Title page for ETD etd-11182008-063418
|Type of Document
||Falk, Judith A.
||Landscape level raptor habitat associations in northwest Connecticut
||Master of Science
||Fisheries and Wildlife Sciences
|Stauffer, Dean F.
|Fraser, James D.
|Date of Defense
I measured habitat characteristics at 21 barred owl, 30 northern goshawk. and 17 redshouldered
hawk nest areas, and at 49 random areas within a 780 km2 area in northwest
Connecticut. Measurements were taken at a macro ground level and from 1:12,000 and
1:40,000 black and white and 1:58,000 and 1:126,000 color infrared aerial photography.
Among-species nest area analyses at the ground level indicated that higher beech and red
maple densities were associated with red-shouldered hawk nest areas than with nest areas
of barred owls or northern goshawks. Analyses between species and random areas indicated
that barred owl nest areas had higher sugar maple density and basal area than random areas.
Denser canopy, greater tree density and basal area, a greater percentage of forested land,
and greater hemlock density were associated with nest areas of both northern goshawks and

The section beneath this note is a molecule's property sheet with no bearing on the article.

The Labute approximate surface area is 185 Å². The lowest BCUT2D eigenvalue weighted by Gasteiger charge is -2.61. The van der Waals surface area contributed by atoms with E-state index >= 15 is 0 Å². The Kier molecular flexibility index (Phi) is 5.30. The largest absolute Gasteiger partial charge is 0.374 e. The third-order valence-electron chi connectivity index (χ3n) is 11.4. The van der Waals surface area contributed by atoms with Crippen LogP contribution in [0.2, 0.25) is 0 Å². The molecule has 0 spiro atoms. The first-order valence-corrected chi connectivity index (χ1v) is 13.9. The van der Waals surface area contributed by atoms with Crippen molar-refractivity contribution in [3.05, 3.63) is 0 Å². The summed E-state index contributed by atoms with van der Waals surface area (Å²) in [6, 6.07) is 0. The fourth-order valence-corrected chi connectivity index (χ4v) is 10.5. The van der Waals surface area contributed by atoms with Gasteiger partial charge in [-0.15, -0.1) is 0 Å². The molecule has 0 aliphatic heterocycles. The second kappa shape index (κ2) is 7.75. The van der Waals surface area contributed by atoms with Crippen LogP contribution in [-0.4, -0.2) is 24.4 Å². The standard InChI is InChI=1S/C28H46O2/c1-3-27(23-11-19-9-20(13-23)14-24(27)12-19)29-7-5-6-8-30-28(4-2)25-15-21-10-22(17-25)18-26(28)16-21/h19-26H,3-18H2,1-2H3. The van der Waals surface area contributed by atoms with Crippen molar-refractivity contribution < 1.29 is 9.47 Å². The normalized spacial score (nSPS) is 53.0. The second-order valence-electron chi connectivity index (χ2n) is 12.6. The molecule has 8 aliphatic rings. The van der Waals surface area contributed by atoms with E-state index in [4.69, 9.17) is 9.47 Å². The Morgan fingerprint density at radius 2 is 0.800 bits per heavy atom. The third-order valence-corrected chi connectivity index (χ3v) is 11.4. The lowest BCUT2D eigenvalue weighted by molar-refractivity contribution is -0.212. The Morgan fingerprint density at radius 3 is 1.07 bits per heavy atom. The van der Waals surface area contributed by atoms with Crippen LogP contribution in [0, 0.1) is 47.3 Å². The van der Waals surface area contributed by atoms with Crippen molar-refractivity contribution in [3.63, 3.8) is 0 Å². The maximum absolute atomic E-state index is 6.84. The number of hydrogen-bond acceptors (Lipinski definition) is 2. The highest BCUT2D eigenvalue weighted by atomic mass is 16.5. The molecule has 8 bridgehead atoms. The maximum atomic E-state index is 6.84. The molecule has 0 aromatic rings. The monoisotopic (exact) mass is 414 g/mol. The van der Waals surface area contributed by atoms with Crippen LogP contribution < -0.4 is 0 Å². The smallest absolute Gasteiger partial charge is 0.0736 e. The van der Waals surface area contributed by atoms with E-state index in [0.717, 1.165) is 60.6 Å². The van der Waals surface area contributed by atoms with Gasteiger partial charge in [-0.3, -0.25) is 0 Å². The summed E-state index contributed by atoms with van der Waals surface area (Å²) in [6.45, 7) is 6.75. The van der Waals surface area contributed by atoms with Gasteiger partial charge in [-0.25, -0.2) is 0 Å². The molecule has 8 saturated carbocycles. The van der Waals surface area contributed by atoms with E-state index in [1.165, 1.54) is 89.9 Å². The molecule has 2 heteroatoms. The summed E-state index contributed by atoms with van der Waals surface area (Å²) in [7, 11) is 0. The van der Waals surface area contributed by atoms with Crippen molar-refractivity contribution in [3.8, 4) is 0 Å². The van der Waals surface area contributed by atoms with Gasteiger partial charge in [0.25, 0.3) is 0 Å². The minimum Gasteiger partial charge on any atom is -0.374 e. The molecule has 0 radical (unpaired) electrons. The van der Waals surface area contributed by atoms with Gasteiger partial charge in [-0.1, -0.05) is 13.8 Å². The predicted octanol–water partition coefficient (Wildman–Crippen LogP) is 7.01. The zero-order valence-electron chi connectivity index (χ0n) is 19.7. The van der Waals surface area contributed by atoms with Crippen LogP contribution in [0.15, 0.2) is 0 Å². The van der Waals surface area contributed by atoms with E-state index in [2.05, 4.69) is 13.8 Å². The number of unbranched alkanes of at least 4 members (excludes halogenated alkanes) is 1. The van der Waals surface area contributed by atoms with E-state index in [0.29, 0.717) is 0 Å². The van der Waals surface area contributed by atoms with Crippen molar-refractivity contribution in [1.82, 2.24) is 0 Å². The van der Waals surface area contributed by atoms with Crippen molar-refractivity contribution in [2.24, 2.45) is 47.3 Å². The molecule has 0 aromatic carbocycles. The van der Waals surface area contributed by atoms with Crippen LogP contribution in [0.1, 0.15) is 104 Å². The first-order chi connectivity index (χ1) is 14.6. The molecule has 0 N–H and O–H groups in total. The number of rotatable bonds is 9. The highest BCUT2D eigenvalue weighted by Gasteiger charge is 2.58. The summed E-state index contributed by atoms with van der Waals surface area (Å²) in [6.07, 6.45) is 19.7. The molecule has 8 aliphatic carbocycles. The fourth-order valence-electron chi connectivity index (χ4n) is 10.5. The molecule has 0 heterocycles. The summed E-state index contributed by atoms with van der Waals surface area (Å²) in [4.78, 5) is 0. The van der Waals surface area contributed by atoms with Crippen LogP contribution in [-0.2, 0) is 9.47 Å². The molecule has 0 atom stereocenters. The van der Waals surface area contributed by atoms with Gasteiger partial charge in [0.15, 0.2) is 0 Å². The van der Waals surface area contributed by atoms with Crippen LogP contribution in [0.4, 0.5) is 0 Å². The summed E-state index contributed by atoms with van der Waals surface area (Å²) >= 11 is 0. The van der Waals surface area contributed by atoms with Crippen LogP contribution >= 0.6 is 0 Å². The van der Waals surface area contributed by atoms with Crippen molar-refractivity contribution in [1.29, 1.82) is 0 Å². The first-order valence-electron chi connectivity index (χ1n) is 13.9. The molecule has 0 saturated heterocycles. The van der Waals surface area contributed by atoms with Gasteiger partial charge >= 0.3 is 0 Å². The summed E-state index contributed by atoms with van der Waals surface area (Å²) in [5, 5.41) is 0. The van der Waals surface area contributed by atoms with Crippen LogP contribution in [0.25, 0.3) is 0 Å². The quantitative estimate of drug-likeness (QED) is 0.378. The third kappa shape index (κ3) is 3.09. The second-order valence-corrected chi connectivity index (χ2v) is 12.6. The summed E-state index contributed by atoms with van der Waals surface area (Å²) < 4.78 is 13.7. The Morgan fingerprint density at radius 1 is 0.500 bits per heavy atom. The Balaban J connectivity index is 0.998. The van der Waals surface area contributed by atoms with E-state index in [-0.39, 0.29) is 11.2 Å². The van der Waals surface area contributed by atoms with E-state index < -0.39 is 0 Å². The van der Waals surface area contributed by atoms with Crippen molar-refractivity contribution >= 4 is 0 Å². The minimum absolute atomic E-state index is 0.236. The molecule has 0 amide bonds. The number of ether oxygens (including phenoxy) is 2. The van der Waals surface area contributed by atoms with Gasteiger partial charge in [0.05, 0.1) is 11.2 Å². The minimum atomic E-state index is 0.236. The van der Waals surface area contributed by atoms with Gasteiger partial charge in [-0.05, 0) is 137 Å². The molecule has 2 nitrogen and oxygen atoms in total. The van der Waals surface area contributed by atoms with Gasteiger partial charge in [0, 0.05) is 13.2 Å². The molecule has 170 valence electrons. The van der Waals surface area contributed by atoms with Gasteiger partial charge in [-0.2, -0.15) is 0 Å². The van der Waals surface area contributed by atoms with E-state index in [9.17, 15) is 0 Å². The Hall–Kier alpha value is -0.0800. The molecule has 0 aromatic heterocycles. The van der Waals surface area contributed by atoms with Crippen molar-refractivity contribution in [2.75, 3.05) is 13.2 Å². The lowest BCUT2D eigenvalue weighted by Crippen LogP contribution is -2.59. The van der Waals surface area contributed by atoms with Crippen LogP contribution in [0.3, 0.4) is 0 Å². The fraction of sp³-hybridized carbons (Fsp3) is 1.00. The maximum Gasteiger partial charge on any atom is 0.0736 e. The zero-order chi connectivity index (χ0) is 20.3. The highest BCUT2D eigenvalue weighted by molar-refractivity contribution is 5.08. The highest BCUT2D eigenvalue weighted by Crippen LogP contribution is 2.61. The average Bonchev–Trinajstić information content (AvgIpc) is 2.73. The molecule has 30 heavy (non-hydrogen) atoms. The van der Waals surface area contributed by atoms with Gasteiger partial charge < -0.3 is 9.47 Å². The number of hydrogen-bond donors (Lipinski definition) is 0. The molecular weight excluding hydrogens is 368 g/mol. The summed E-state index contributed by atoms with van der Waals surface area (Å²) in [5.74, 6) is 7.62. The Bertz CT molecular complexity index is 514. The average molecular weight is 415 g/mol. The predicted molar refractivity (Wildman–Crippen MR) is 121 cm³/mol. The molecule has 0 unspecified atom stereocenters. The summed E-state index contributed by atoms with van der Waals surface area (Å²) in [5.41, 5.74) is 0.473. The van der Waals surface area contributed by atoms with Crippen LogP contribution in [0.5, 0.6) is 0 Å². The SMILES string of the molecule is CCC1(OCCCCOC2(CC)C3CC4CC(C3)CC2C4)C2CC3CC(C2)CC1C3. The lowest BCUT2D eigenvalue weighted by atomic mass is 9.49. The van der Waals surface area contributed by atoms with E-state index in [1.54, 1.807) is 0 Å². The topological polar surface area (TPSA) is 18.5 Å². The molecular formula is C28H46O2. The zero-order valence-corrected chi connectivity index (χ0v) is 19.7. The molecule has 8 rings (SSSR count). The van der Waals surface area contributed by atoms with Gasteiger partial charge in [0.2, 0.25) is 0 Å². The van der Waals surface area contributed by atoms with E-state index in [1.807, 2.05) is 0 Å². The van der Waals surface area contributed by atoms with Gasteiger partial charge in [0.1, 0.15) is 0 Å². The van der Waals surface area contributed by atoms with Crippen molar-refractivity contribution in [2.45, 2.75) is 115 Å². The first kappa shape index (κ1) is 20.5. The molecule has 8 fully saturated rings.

red-sl1ouldered hawks. Northern goshawk nest areas had higher red maple and conifer densities
and were found farther from human activity and forest openings than random (available)
habitat. Red-shouldered hawk nest areas had higher beech and deciduous tree densities and
basal areas than expected based on available habitat. Six of 21 habitat characteristics
measured from 4 scales of aerial photography were significantly different either among species
nest areas or between species and random areas. Northern goshawks nested in areas
with little open water. Red-shouldered hawks had higher percentages of open water near nest
sites and were significantly closer to water than available habitat. Four variables related to
contiguity of the forest were Significant in the analyses. The greatest number of cover type
patches generally was associated with random areas followed by barred owl then redshouldered
hawk nest areas. Red-shouldered hawks and northern goshawk nest areas were in relatively contiguous tracts of forested land and farthest from forest openings. The highest
percentages of agricultural and non-forested land were found at random areas and barred owl
nest areas, with lowest percentages at red-shouldered hawk and northern goshawk nest
areas. The percentage of open water and swamp were most easily identified and measured
from 1:58,000 color infrared aerial photography. Distance to water was most consistently
measured from 1:58,000 CIR or 1:40,000 B&W aerial photography. The distance to opening
was measured most consistently from the 1:12,000 scale. The 1:40,000 and 1:12,000 scales of
aerial photography provided the most consistent measurements of the percentages of agricultural
and non-forested land.
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